This is despite the fact that the service partially opens for the first time next May, and the full line won’t be fully operational for another three years.
House prices near future Crossrail stations have seen an average increase of 22% over the past two years, from £344,242 in 2014 to £420,798 in 2016, compared to an average 14% growth in surrounding areas and a 13% rise for Greater London.
Of the 33 stations surveyed along the new Crossrail route, 28 have seen average house price growth for homes in the same postcode sector outpace the average house price growth for the surrounding local authority areas.
Homes in Abbey Wood and Forest Gate, both east of London, have seen the biggest price increases – Abbey Wood is up 47% from £197,077 to £288,789, whilst Forest Gate has increased by 46% from £330,680 to £483,362. Towards the city centre, West Drayton has also seen values climb by 46% from £249,790 to £363,849.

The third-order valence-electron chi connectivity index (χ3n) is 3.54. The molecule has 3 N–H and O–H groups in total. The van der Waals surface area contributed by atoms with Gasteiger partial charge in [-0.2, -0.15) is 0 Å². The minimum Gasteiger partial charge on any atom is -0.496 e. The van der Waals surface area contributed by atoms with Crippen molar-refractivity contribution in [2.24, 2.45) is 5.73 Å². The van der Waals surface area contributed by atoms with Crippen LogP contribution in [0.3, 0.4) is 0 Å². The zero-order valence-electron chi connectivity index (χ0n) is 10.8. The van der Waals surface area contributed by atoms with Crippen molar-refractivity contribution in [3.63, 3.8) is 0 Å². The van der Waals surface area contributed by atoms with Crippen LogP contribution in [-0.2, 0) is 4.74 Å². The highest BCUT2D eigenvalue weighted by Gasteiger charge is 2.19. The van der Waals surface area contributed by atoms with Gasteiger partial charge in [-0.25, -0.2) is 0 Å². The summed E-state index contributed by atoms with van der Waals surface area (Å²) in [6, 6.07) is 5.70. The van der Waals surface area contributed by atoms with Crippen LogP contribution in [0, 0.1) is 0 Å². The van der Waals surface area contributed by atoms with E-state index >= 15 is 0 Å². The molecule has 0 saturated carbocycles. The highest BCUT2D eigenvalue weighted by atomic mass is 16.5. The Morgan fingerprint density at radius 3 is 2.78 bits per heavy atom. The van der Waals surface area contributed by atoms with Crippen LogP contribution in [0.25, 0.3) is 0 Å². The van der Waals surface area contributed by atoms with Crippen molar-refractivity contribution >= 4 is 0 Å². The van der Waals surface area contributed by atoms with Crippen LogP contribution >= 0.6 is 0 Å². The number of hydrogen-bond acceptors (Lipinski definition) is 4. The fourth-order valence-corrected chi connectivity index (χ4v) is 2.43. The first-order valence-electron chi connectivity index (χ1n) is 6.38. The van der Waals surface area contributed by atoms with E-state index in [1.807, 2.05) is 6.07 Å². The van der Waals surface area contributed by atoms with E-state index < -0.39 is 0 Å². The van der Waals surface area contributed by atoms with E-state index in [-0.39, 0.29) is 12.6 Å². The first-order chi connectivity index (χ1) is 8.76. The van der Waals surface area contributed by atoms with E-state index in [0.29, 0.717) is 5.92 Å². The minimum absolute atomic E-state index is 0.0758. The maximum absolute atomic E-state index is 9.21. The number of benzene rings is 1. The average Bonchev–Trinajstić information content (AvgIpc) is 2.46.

To the west of London, homes in the Burnham area have seen their average house prices jump by 40%, followed by Slough (34%) and Maidenhead (32%).
Million pound properties
The most expensive area on the new route is Paddington, where the average house price is just over £1m. To the east of London, homes close to Shenfield are the most expensive (£659,675), and to the west, Langley costs the most (£589,157).
Andrew Mason, Lloyds Bank mortgage products director, said: “Even though we’re still three years away from the launch of the full service, the Crossrail effect is already having a positive impact on house prices near stations on the Elizabeth Line (the name for the new line). It will be interesting to see how these grow further between now and the service becoming fully operational in December 2019.”